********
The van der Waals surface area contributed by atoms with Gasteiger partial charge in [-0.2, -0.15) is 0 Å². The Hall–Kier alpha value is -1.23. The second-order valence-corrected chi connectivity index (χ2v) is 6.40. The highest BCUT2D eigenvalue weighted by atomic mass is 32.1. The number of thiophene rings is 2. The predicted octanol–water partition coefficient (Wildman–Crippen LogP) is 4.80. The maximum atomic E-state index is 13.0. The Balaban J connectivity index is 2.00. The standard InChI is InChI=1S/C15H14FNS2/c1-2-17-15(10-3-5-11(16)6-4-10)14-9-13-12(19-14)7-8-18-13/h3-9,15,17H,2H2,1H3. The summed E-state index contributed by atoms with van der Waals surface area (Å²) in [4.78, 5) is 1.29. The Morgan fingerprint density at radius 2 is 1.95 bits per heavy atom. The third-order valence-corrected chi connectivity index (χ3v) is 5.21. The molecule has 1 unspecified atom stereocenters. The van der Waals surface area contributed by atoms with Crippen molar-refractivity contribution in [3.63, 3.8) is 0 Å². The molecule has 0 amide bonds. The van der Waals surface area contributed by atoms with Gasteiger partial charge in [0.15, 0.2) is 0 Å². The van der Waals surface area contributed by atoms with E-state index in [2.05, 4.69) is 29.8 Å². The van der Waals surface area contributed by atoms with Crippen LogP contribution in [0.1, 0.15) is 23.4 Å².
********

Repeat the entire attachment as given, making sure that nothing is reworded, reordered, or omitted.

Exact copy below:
The van der Waals surface area contributed by atoms with Gasteiger partial charge in [-0.2, -0.15) is 0 Å². The Hall–Kier alpha value is -1.23. The second-order valence-corrected chi connectivity index (χ2v) is 6.40. The highest BCUT2D eigenvalue weighted by atomic mass is 32.1. The number of thiophene rings is 2. The predicted octanol–water partition coefficient (Wildman–Crippen LogP) is 4.80. The maximum atomic E-state index is 13.0. The Balaban J connectivity index is 2.00. The standard InChI is InChI=1S/C15H14FNS2/c1-2-17-15(10-3-5-11(16)6-4-10)14-9-13-12(19-14)7-8-18-13/h3-9,15,17H,2H2,1H3. The summed E-state index contributed by atoms with van der Waals surface area (Å²) in [4.78, 5) is 1.29. The Morgan fingerprint density at radius 2 is 1.95 bits per heavy atom. The third-order valence-corrected chi connectivity index (χ3v) is 5.21. The molecule has 1 unspecified atom stereocenters. The van der Waals surface area contributed by atoms with Crippen molar-refractivity contribution in [3.63, 3.8) is 0 Å². The molecule has 0 amide bonds. The van der Waals surface area contributed by atoms with Gasteiger partial charge in [0.15, 0.2) is 0 Å². The van der Waals surface area contributed by atoms with E-state index in [2.05, 4.69) is 29.8 Å². The van der Waals surface area contributed by atoms with Crippen LogP contribution in [0.1, 0.15) is 23.4 Å².